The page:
« PreviousContinue »
So there the soul, released from human strife,
Oft may the spirits of the dead descend
Oh thou! with whom my heart was wont to share
like thee, whose heart knew no disguise, Whose blameless wishes never aimed to rise, To meet the changes Time and Chance present, With modest dignity and calm content. When thy last breath, ere Nature sunk to rest, Thy meek submission to thy God expressed ; When thy last look, ere thought and feeling fled, A mingled gleam of hope and triumph shed; What to thy soul its glad assurance gave, Its hope in death, its triumph o'er the grave? The sweet Remembrance of unblemished youth, The still inspiring voice of Innocence and Truth !
Hail, MEMORY, hail! in thy exhaustless mine
age to age unnumbered treasures shine!
These, when the trembling spirit wings her flight, Pour round her path a stream of living light; And gild those pure and perfect realms of rest, Where Virtue triumphs, and her sons are blest !
THE FIRST PART.
PAGE 9, LINE 13.
Ye Household deities, &c. THESE were imagined to be the departed souls of virtuous men, who, as a reward of their good deeds in the present life, were appointed after death to the pleasing office of superintending the concerns of their immediate descendants. Melmoth.
" You were
Page 10, line 13. How oft, when purple evening tinged the west, Virgil, in one of his Eclogues, describes a romantic attachment as conceived in such circumstances; and the description is so true to nature, that we must surely be indebted for it to some early recollection. little when I first saw you. You were with your
mother gathering fruit in our orchard, and I was your guide. I was just entering my thirteenth year, and just able to reach the boughs from the ground.”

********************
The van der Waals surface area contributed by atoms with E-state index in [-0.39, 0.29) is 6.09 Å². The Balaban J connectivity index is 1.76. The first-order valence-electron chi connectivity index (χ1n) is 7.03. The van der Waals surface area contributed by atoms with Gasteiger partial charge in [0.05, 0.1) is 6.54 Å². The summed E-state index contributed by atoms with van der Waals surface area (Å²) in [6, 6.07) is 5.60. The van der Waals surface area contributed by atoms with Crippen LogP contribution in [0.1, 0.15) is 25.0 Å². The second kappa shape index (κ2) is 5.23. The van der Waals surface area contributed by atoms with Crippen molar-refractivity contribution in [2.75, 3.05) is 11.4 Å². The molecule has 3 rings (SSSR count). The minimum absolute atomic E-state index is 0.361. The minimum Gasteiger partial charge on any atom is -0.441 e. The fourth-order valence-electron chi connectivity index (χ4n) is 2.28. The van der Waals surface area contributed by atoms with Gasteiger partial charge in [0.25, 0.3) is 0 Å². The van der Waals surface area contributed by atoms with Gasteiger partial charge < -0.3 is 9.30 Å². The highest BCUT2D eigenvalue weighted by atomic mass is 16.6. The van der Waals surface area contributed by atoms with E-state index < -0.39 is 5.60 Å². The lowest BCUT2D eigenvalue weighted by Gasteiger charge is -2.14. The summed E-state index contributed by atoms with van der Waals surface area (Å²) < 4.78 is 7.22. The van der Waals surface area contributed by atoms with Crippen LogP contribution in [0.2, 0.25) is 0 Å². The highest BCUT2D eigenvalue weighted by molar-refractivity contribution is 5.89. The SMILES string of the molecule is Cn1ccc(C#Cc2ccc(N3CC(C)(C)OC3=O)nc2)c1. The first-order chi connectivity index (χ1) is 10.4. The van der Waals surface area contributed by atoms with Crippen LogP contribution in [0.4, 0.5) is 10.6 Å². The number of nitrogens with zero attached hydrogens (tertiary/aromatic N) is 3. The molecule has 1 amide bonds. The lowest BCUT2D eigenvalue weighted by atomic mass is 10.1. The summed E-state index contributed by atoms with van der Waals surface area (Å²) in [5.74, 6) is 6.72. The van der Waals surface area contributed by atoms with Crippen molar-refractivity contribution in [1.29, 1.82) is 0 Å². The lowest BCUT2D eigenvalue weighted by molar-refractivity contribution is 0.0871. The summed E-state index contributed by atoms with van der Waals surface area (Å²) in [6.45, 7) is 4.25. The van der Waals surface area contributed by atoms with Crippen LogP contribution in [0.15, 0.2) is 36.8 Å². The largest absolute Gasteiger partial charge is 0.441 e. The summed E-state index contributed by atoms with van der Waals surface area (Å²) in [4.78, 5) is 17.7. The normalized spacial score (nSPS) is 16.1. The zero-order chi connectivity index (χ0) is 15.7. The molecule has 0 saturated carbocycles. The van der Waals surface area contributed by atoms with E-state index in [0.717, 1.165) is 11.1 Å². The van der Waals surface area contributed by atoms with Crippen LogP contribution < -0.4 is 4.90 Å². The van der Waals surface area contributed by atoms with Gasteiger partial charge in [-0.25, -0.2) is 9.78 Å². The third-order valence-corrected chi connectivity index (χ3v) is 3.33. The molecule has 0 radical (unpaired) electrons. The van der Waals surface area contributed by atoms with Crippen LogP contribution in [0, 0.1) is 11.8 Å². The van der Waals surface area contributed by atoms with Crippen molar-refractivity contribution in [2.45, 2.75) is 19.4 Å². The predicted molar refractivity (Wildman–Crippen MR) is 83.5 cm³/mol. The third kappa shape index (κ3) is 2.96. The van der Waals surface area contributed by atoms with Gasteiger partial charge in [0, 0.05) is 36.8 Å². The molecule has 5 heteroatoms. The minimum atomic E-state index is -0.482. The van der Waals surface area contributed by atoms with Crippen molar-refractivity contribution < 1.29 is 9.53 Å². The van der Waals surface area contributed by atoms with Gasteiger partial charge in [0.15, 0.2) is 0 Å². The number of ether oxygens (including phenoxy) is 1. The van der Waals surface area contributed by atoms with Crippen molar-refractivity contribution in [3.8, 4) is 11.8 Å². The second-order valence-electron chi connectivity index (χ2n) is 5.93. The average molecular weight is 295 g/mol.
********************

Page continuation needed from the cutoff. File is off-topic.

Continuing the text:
So also Zappi, an Italian Poet of the last Century. “ When I used to measure myself with my goat and my goat was the tallest, even then I loved Clori."
Page 11, line 21. Up springs, at every step, to claim a tear, I came to the place of my birth, and cried, “ The friends of my Youth, where are they?”—And an echo answered, “ Where are they?” From an Arabic MS.
Page 14, line 19. Awake but one, and lo, what myriads rise ! When a traveller, who was surveying the ruins of Rome, expressed a desire to possess some relic of its ancient grandeur, Poussin, who attended him, stooped down, and gathering up a handful of earth shining with small grains of porphyry,“ Take this home,” said he, “ for your cabinet; and say boldly, Questa è Roma Antica."
Page 15, line 24.
Every man, like Gulliver in Lilliput, is fastened to some spot of earth, by the thousand small threads which habit and association are continually stealing over him. Of these, perhaps, one of the strongest is here alluded to.
When the Canadian Indians were once solicited to emigrate, “ What!” they replied, “ shall we say to the bones of our fathers, Arise, and go with us into a foreign land ?”
Page 16, line 7. So, when he breathed his firm yet fond adieu, He wept; but the effort that he made to conceal his